Space shoes? Exotic birds? I admit that some trail shoes have a variety of swoopy stripes, along with straps and laces of questionable value, but they surely aren't all that bad. I even think some shoes, such as the gray-and-orange Asics Gel-Trekker ($70; www.asicsamerica.com), look pretty cool. But it does raise the question: Why do shoemakers contrive to outdo one another with shoes that have colors and design features with no apparent function? Simply put, marketing. Most people buy shoes in part because of how they look, and shoes that appear "fast" or "functional" are going to have a leg upparticularly when the prospective shoe-buyer confronts a display stand with 20 different shoes that, from the standpoint of what's inside, aren't all that different from one another. So you've gotta at least cut shoemakers a little slack, as they have to eat, too.
Anyway, some shoes certainly are lower-key than others. Montrail's Vitesse II ($85; www.montrail.com) are strictly business. Think non-flashy blue and gray uppers, and useful features such as a Phylon midsole (a little stiffer and more durable than EVA) and grippy outsoles. New Balance's 976 runners ($99; www.newbalance.com) don't even look like a trail-runner, and in fact they're billed as a "country walker." But their tough sole and well-placed cushioning make them perfectly appropriate for running on trails, and their brown leather uppers won't even look that out of place in the office. Lastly, I think Salomon's XA Comp 2 XCRs have a look that says "serious about trail running" but not one that's too over-the-top. They're $100 (www.salomonoutdoor.com), have uppers of synthetic leather and mesh, and have Gore-Tex liners to keep your feet dry.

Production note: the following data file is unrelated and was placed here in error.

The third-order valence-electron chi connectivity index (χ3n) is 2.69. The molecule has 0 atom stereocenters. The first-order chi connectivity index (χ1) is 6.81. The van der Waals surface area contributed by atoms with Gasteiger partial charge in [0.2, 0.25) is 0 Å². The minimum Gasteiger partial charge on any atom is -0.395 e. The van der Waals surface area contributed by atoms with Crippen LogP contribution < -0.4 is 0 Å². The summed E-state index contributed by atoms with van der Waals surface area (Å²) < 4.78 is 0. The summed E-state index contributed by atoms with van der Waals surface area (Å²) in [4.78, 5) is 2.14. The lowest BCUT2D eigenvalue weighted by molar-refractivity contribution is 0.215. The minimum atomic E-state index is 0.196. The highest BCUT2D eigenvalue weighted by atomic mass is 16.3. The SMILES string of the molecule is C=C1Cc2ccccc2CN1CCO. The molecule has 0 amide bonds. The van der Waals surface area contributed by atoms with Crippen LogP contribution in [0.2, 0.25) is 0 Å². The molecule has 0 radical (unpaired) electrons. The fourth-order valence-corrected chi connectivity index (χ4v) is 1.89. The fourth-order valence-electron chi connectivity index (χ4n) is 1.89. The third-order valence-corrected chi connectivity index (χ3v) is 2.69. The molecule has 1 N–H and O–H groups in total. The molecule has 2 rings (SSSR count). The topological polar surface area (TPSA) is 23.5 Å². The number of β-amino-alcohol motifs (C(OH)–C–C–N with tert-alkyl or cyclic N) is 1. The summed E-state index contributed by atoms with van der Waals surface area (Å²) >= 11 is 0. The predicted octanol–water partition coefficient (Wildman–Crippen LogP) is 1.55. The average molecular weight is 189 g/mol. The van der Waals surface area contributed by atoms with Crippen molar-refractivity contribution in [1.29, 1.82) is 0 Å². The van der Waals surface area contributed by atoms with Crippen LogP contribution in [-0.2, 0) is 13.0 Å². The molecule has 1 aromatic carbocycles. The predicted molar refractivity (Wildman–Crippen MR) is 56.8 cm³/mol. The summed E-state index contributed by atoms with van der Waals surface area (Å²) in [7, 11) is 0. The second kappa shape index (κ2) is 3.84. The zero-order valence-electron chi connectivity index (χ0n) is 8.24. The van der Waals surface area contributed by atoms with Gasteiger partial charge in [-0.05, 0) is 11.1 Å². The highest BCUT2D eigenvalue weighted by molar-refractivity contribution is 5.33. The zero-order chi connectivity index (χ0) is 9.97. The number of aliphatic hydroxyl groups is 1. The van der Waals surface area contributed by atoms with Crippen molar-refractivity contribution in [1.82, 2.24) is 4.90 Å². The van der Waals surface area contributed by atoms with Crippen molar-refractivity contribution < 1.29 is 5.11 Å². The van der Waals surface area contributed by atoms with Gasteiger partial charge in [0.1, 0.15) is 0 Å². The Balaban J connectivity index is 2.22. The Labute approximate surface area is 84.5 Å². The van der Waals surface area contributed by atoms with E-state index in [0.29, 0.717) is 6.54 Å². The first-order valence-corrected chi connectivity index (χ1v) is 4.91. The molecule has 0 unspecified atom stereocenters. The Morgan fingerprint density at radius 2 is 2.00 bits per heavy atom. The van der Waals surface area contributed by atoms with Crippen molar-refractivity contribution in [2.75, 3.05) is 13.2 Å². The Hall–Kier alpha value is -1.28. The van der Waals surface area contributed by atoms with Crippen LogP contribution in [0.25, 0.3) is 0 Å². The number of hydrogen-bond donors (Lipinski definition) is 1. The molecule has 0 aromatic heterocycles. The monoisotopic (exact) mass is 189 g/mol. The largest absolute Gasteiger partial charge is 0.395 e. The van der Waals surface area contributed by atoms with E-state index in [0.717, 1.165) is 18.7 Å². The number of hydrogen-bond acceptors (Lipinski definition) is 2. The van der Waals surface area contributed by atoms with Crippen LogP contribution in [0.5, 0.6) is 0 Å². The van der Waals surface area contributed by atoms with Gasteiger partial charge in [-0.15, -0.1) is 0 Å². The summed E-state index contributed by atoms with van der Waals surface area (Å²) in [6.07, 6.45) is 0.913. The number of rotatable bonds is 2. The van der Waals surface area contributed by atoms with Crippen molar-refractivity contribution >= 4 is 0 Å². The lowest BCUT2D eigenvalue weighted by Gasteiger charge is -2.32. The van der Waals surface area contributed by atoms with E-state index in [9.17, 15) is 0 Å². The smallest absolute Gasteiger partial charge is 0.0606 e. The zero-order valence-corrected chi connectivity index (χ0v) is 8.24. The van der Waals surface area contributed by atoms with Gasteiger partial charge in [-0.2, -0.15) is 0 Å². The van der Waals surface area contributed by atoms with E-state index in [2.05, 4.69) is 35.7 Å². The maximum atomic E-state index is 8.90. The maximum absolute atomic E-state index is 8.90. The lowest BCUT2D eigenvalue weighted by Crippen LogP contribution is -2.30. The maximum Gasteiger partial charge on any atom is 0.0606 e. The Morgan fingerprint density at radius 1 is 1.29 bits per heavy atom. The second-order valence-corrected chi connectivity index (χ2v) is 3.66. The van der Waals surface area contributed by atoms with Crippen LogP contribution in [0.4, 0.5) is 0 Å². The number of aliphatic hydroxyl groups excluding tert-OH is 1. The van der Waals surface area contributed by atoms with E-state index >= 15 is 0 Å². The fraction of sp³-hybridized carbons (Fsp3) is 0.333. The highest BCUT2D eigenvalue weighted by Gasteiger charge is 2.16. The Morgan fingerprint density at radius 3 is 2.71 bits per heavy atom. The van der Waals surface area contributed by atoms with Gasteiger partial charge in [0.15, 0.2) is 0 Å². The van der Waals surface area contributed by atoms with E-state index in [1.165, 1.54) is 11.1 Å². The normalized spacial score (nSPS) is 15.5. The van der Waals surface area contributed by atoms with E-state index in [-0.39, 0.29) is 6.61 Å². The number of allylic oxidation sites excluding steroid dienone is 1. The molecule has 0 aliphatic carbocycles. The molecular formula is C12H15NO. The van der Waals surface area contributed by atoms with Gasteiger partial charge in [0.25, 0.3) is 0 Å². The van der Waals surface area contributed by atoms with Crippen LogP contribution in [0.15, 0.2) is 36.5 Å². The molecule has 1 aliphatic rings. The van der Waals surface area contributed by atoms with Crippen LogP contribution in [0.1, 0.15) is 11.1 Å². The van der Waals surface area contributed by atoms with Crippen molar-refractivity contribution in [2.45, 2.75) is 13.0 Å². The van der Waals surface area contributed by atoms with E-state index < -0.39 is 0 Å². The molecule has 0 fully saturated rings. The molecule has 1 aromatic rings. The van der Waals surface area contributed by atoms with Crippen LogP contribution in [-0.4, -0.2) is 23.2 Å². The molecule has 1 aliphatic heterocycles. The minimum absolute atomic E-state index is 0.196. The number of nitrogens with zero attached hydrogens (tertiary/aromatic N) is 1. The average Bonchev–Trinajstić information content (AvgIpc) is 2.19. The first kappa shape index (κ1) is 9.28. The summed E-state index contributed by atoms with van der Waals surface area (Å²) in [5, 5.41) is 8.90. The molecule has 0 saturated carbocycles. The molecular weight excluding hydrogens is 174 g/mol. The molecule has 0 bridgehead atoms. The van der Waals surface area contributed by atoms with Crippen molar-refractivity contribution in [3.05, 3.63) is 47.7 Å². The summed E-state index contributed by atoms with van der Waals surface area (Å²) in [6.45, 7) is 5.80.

In any event, a light coating of mud and dust will help your shoes blend in to the environment, so maybe a little color out of the box isn't a bad thing.
For a look at more trail-runners oozing form and function, check out Outside Online's Trail Runners Buying Guide.
Lead Photo: courtesy, REI
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